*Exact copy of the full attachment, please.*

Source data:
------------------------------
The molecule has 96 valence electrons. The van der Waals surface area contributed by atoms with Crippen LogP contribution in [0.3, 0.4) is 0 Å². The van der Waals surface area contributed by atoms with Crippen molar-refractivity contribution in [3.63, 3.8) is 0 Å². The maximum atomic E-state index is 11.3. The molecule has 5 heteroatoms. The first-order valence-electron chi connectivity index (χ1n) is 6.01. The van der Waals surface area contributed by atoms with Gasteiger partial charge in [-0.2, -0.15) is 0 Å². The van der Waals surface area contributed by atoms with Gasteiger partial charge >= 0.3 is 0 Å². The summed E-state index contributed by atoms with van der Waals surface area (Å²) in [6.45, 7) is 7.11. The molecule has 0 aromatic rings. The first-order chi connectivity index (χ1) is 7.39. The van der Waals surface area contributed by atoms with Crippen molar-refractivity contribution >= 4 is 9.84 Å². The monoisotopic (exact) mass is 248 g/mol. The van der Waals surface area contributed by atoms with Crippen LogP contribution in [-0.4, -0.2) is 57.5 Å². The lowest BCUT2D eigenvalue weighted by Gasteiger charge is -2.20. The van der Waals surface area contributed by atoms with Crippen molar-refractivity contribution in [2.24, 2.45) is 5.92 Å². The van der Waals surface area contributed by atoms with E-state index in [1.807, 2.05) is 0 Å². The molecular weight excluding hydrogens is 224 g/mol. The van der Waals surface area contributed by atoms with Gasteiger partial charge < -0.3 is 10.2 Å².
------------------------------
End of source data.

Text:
The molecule has 96 valence electrons. The van der Waals surface area contributed by atoms with Crippen LogP contribution in [0.3, 0.4) is 0 Å². The van der Waals surface area contributed by atoms with Crippen molar-refractivity contribution in [3.63, 3.8) is 0 Å². The maximum atomic E-state index is 11.3. The molecule has 5 heteroatoms. The first-order valence-electron chi connectivity index (χ1n) is 6.01. The van der Waals surface area contributed by atoms with Gasteiger partial charge in [-0.2, -0.15) is 0 Å². The van der Waals surface area contributed by atoms with Gasteiger partial charge >= 0.3 is 0 Å². The summed E-state index contributed by atoms with van der Waals surface area (Å²) in [6.45, 7) is 7.11. The molecule has 0 aromatic rings. The first-order chi connectivity index (χ1) is 7.39. The van der Waals surface area contributed by atoms with Crippen molar-refractivity contribution >= 4 is 9.84 Å². The monoisotopic (exact) mass is 248 g/mol. The van der Waals surface area contributed by atoms with Crippen LogP contribution in [-0.4, -0.2) is 57.5 Å². The lowest BCUT2D eigenvalue weighted by Gasteiger charge is -2.20. The van der Waals surface area contributed by atoms with Crippen molar-refractivity contribution in [2.24, 2.45) is 5.92 Å². The van der Waals surface area contributed by atoms with E-state index in [1.807, 2.05) is 0 Å². The molecular weight excluding hydrogens is 224 g/mol. The van der Waals surface area contributed by atoms with Gasteiger partial charge < -0.3 is 10.2 Å².